Chapter 22

Tenth Edition (2017)

Mortgage or Hypotheque

By a mortgage the mortgagee acquires a right to the ownership of a vessel in a certain event, namely, on default of payment of principal and interest, since it is a transfer of all the mortgagor's interest by way of security for the payment of a loan. Mortgagee by reason of his mortgage shall not be deemed to be the owner of the ship, the mortgagor remains the dominus of the ship with regard to everything connected with its employment until the moment arrives when the mortgagee takes possession. The mortgagor therefore does not cease to be the owner of such mortgaged ship except so far as may be necessary for making it available as a security for the mortgage debt. From this it necessarily follows that a mortgagee cannot bring an action of restraint as if he were a co-owner.
 
The mortgagee under a mortgage of a ship becomes entitled to have as part of his security all the articles necessary to the navigation of the vessel, such as sails, lights, whether on board at the date of the mortgage, or placed on board subsequently and he becomes entitled to to the freight due when he takes actual or constructive possession of his security, he cannot, therefore, recover from the mortgagor any freight which he has allowed him to receive since the date of the loan, and before he take possession. Nor can the charterers take from the freight payable by them any sum in respect of advances which the master has agreed shall be deducted from such freight, for the sum which it is agreed by the charterparty shall be advanced and taken from the freight is the only amount by which the freight may be reduced. Nor can suppliers of coal obtain a deduction of the price thereof from freight, even though the coal was consumed in earning it, where the coal was sold to and was the property of the mortgagees.
 
Article 1 of the Brussel Arrest Convention and also of the Geneva Arrest Convention deals with the above subject maritime claim although the conventions has not been adopted by legislation, the principles incorporated are applicable as per Supreme Court of India judgments to invoke admiralty jurisdiction for ship arrest in India read with Admiralty Court Act, 1861.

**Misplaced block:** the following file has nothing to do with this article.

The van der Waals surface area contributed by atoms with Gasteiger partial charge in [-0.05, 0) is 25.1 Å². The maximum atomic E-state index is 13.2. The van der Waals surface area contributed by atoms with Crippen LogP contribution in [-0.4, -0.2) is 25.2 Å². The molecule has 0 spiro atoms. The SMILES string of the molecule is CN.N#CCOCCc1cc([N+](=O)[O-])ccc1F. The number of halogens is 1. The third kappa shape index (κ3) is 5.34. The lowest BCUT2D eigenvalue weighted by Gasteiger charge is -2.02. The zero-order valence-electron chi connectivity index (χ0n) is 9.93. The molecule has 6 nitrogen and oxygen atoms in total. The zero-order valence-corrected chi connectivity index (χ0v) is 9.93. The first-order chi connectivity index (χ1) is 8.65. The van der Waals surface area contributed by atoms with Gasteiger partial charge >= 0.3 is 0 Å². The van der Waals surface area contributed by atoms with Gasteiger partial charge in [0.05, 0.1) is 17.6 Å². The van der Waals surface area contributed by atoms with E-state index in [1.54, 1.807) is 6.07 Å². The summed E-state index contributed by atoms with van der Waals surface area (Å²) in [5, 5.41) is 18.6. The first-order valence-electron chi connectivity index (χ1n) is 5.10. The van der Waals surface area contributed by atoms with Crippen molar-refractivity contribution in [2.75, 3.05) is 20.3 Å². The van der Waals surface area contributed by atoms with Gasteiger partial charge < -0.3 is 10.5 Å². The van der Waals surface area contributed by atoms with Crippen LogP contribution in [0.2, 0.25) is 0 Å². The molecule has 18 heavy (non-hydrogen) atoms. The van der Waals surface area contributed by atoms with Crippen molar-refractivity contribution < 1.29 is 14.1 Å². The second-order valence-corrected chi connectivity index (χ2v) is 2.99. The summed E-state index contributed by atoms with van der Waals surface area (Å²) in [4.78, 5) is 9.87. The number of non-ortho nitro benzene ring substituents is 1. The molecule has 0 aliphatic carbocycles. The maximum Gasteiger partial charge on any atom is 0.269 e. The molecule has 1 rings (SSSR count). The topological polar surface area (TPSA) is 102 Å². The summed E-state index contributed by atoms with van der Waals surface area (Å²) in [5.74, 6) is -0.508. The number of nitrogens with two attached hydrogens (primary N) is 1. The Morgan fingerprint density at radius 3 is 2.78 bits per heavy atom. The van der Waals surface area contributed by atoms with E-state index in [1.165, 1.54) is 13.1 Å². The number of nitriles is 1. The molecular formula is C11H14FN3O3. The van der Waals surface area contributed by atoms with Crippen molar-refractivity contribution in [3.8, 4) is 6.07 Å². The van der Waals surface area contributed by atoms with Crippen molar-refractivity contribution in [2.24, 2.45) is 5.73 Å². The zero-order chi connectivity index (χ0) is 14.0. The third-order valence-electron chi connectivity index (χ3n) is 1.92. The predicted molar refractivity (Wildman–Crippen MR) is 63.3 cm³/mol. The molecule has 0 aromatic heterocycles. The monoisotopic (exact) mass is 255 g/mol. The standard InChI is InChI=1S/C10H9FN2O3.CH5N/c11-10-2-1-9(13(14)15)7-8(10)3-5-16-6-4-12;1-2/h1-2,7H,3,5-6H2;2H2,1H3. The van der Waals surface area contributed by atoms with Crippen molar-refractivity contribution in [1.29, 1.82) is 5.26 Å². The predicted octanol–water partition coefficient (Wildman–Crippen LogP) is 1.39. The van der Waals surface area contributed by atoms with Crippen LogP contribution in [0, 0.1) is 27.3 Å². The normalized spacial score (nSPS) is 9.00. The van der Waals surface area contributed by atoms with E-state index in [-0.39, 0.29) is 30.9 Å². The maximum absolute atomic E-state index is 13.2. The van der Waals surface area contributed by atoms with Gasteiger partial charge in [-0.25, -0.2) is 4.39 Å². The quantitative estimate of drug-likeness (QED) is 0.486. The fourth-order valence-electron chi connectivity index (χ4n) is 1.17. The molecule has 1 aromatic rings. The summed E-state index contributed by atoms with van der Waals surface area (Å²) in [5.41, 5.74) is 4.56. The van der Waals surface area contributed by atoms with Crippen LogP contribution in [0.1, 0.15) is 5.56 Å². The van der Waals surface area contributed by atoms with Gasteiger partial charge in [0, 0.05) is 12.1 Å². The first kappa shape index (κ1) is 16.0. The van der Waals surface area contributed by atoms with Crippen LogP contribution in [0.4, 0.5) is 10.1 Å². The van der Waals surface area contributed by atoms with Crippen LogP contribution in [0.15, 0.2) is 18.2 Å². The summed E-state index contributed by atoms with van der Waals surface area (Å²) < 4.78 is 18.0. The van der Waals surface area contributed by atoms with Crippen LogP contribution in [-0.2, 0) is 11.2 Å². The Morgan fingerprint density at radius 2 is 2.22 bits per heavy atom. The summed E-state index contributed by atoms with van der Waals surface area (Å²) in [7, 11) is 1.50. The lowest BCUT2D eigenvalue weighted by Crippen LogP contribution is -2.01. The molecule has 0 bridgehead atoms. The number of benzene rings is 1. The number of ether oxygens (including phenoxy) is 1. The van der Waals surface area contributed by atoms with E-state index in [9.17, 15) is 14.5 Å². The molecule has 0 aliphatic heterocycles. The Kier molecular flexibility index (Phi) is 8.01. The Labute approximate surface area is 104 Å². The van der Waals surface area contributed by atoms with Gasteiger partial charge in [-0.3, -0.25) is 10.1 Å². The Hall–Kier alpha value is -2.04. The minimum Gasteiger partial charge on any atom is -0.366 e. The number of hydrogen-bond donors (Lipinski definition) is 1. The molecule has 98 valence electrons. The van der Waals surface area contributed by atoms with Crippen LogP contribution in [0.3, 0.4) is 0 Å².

Any claim in respect of any mortgage duly registered according to the provisions of the (Indian) Merchant Shipping Act, 1958, whether the ship or the proceeds thereof be under arrest of the Court or not."

Section 51 of the Merchant Shipping Act 1958, regarding the rights of a registered mortgagee of a ship, which is as follows:

"(1) A registered mortgagee of a ship or share shall be entitled to recover the amount due under the mortgage in the High Court, and when passing a decree or thereafter the High Court may direct that the mortgaged ship or share be sold in execution of the decree.
(2) Subject to the provisions of Sub-s. (1), no such mortgagee shall merely by virtue of the mortgage be entitled to sell or otherwise dispose of the mortgaged ship or share."

The "High Court" referred to in the section by definition in the Act means the High Court within the limits of whose appellate jurisdiction (a) the port or registry of the ship is situate; or (b) the ship is for the time being; or (c) the cause of action wholly or in part arises. The High Court need not be one having Admiralty jurisdiction and the sale of the ship which the High Court directs to be sold will not extinguish all the claims to or liens on the ship so as to give the purchaser a free and clear title to the ship.
 

 

BCAS: 7103-1001
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